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New York State inks $800 mln co-investment account with Neuberger Berman

  • New York State’s largest commitment since start of decade
  • Account to co-invest alongside existing GPs
  • Pension has 7.7 pct allocation to PE

The New York State Common Retirement Fund committed $800 million to a co-investment account managed by Neuberger Berman in September, its largest single allocation to private equity since the start of the decade.

Neuberger Berman will invest the $800 million through four equally-sized tranches, primarily in deals sourced through the Common Retirement Fund’s existing private equity managers, according to a monthly transaction report.

The new account with Neuberger Berman is New York’s fourth allocation to a co-investment vehicle in the last year, bringing its 12-month total for co-investments to more than $1 billion, according to pension documents.

LPs often co-invest alongside fund managers on a no-fee and no-carried interest arrangement to develop low-cost exposure to private equity. The strategy became increasingly popular in recent years as institutional investors sought ways to reduce external management costs. In April, Cambridge Associates estimated LP co-investments make up more than 5 percent of overall private investment activity.

New York State Common Retirement Fund continues to invest in traditional private equity funds. In September, the $184.5 billion pension committed $400 million to RRJ Capital Master Fund III for investments in Southeast Asia and China. RRJ Capital set a $4 billion target with a $4.5 billion hard cap.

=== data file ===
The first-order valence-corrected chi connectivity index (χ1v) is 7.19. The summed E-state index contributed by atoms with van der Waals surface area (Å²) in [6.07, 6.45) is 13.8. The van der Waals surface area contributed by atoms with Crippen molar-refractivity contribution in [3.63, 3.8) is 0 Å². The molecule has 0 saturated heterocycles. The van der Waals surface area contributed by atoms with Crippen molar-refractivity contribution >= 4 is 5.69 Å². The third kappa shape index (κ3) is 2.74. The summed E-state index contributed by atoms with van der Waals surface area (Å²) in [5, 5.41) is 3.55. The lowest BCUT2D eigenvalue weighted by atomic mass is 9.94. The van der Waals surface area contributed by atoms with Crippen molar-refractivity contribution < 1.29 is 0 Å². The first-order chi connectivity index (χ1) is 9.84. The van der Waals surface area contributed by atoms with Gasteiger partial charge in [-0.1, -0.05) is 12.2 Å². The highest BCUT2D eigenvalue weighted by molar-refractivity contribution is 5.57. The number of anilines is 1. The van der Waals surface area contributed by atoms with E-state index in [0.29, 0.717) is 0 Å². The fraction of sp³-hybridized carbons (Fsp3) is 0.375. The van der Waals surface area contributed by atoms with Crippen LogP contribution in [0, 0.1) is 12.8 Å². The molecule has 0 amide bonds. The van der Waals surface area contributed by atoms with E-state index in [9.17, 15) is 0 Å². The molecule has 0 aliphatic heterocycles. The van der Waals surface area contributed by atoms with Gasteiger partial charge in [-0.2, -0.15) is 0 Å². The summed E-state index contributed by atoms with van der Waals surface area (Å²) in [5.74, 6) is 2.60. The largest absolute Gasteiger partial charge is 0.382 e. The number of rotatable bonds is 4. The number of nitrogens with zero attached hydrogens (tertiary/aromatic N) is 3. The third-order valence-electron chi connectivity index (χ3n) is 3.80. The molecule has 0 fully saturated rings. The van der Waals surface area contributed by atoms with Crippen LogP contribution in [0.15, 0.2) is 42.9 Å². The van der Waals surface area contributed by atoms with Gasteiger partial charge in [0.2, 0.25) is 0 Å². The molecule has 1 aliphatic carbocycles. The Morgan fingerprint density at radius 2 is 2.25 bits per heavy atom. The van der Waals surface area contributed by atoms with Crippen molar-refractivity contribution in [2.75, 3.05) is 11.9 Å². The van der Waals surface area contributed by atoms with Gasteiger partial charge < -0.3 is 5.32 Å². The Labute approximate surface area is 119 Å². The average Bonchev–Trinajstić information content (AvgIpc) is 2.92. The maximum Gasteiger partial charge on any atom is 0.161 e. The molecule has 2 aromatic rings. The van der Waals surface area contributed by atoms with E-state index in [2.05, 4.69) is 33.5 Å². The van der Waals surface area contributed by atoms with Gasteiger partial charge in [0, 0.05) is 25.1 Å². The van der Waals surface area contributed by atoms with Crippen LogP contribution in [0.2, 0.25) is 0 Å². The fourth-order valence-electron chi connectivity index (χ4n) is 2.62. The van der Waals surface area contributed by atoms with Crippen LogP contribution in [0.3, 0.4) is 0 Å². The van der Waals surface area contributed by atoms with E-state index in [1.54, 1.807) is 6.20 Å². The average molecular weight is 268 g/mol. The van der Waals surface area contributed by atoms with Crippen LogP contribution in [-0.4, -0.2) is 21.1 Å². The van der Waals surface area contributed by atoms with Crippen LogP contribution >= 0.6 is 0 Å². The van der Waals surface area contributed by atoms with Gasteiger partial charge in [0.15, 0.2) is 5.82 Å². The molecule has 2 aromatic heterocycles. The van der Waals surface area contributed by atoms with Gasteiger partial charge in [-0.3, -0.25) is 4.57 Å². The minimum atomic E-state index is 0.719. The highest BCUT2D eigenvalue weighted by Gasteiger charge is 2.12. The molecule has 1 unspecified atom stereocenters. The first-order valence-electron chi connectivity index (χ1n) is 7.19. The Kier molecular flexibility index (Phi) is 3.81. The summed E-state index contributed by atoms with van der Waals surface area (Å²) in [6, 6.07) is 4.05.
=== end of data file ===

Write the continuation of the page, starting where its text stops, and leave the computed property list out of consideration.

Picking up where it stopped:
The previous month, New York backed Apollo Global Management’s $3 billion natural resources fund for $400 million.

The pension also committed $87 million to Clearlake Capital Group’s fourth flagship fund in August. Fund IV held a final close on $1.38 billion in September.

All of the pension’s August and September fund commitments were re-ups to managers with which the system invested in the past.

New York State Common Retirement Fund declined to comment.

The pension had a 7.7 percent allocation to private equity as of March 31, 2.3 percentage points short of its long-term target, according to its annual report.  Its private equity portfolio delivered a 10-year annualized return of 12.93 percent, a little less than a percentage point short of the Cambridge U.S. Private Equity Index benchmark.